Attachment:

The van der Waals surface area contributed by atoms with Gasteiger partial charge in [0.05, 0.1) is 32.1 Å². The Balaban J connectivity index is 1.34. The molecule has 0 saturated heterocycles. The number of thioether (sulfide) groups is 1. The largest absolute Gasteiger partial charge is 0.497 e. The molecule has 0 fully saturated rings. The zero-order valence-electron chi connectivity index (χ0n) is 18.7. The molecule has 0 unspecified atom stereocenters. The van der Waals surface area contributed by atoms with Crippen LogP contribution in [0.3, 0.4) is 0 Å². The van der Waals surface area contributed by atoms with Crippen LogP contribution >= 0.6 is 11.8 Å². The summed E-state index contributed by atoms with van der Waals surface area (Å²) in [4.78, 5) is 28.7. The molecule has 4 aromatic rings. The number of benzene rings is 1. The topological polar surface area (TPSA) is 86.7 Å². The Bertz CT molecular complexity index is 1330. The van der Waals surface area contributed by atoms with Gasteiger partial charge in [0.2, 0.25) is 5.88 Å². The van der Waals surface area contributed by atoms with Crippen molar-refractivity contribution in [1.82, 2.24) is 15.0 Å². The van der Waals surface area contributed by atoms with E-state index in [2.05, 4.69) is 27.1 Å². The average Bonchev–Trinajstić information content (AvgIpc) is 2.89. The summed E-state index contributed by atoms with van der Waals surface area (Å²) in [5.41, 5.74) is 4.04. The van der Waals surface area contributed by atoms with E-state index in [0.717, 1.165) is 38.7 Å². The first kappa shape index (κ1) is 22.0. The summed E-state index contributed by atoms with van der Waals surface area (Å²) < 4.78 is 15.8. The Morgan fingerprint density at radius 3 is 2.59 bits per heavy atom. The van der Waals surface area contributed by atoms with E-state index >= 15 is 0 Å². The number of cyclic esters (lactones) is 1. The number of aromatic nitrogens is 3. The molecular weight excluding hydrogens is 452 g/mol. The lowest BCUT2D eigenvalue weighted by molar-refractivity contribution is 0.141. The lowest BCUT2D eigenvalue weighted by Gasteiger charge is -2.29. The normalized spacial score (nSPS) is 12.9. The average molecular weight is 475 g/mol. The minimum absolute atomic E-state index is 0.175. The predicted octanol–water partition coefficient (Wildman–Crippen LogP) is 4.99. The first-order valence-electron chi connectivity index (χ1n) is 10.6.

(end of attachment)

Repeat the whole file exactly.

The van der Waals surface area contributed by atoms with Gasteiger partial charge in [0.05, 0.1) is 32.1 Å². The Balaban J connectivity index is 1.34. The molecule has 0 saturated heterocycles. The number of thioether (sulfide) groups is 1. The largest absolute Gasteiger partial charge is 0.497 e. The molecule has 0 fully saturated rings. The zero-order valence-electron chi connectivity index (χ0n) is 18.7. The molecule has 0 unspecified atom stereocenters. The van der Waals surface area contributed by atoms with Crippen LogP contribution in [0.3, 0.4) is 0 Å². The van der Waals surface area contributed by atoms with Crippen LogP contribution >= 0.6 is 11.8 Å². The summed E-state index contributed by atoms with van der Waals surface area (Å²) in [4.78, 5) is 28.7. The molecule has 4 aromatic rings. The number of benzene rings is 1. The topological polar surface area (TPSA) is 86.7 Å². The Bertz CT molecular complexity index is 1330. The van der Waals surface area contributed by atoms with Gasteiger partial charge in [0.2, 0.25) is 5.88 Å². The van der Waals surface area contributed by atoms with Crippen molar-refractivity contribution in [1.82, 2.24) is 15.0 Å². The van der Waals surface area contributed by atoms with E-state index in [2.05, 4.69) is 27.1 Å². The average Bonchev–Trinajstić information content (AvgIpc) is 2.89. The summed E-state index contributed by atoms with van der Waals surface area (Å²) in [5.41, 5.74) is 4.04. The van der Waals surface area contributed by atoms with E-state index in [0.717, 1.165) is 38.7 Å². The first kappa shape index (κ1) is 22.0. The summed E-state index contributed by atoms with van der Waals surface area (Å²) < 4.78 is 15.8. The Morgan fingerprint density at radius 3 is 2.59 bits per heavy atom. The van der Waals surface area contributed by atoms with E-state index >= 15 is 0 Å². The number of cyclic esters (lactones) is 1. The number of aromatic nitrogens is 3. The molecular weight excluding hydrogens is 452 g/mol. The lowest BCUT2D eigenvalue weighted by molar-refractivity contribution is 0.141. The lowest BCUT2D eigenvalue weighted by Gasteiger charge is -2.29. The normalized spacial score (nSPS) is 12.9. The average molecular weight is 475 g/mol. The minimum absolute atomic E-state index is 0.175. The predicted octanol–water partition coefficient (Wildman–Crippen LogP) is 4.99. The first-order valence-electron chi connectivity index (χ1n) is 10.6.